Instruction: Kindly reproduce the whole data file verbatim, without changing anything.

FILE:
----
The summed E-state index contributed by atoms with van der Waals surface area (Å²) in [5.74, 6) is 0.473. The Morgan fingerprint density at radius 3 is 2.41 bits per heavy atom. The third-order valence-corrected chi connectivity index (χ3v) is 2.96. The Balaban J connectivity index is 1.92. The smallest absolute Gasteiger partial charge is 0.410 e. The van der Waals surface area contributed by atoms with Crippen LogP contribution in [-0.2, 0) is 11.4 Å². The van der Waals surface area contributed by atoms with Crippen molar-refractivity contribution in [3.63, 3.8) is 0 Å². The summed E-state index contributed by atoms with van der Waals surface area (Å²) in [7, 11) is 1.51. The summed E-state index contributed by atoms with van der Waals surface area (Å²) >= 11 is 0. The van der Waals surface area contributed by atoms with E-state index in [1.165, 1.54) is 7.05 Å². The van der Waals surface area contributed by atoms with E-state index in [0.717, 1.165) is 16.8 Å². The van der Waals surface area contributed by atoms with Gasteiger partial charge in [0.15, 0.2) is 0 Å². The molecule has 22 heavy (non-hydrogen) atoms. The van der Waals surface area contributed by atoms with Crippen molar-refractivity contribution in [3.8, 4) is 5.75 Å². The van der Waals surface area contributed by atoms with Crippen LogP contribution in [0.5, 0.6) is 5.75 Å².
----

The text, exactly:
The summed E-state index contributed by atoms with van der Waals surface area (Å²) in [5.74, 6) is 0.473. The Morgan fingerprint density at radius 3 is 2.41 bits per heavy atom. The third-order valence-corrected chi connectivity index (χ3v) is 2.96. The Balaban J connectivity index is 1.92. The smallest absolute Gasteiger partial charge is 0.410 e. The van der Waals surface area contributed by atoms with Crippen LogP contribution in [-0.2, 0) is 11.4 Å². The van der Waals surface area contributed by atoms with Crippen molar-refractivity contribution in [3.63, 3.8) is 0 Å². The summed E-state index contributed by atoms with van der Waals surface area (Å²) in [7, 11) is 1.51. The summed E-state index contributed by atoms with van der Waals surface area (Å²) >= 11 is 0. The van der Waals surface area contributed by atoms with E-state index in [1.165, 1.54) is 7.05 Å². The van der Waals surface area contributed by atoms with E-state index in [0.717, 1.165) is 16.8 Å². The van der Waals surface area contributed by atoms with Gasteiger partial charge in [0.15, 0.2) is 0 Å². The molecule has 22 heavy (non-hydrogen) atoms. The van der Waals surface area contributed by atoms with Crippen molar-refractivity contribution in [3.8, 4) is 5.75 Å². The van der Waals surface area contributed by atoms with Crippen LogP contribution in [0.5, 0.6) is 5.75 Å².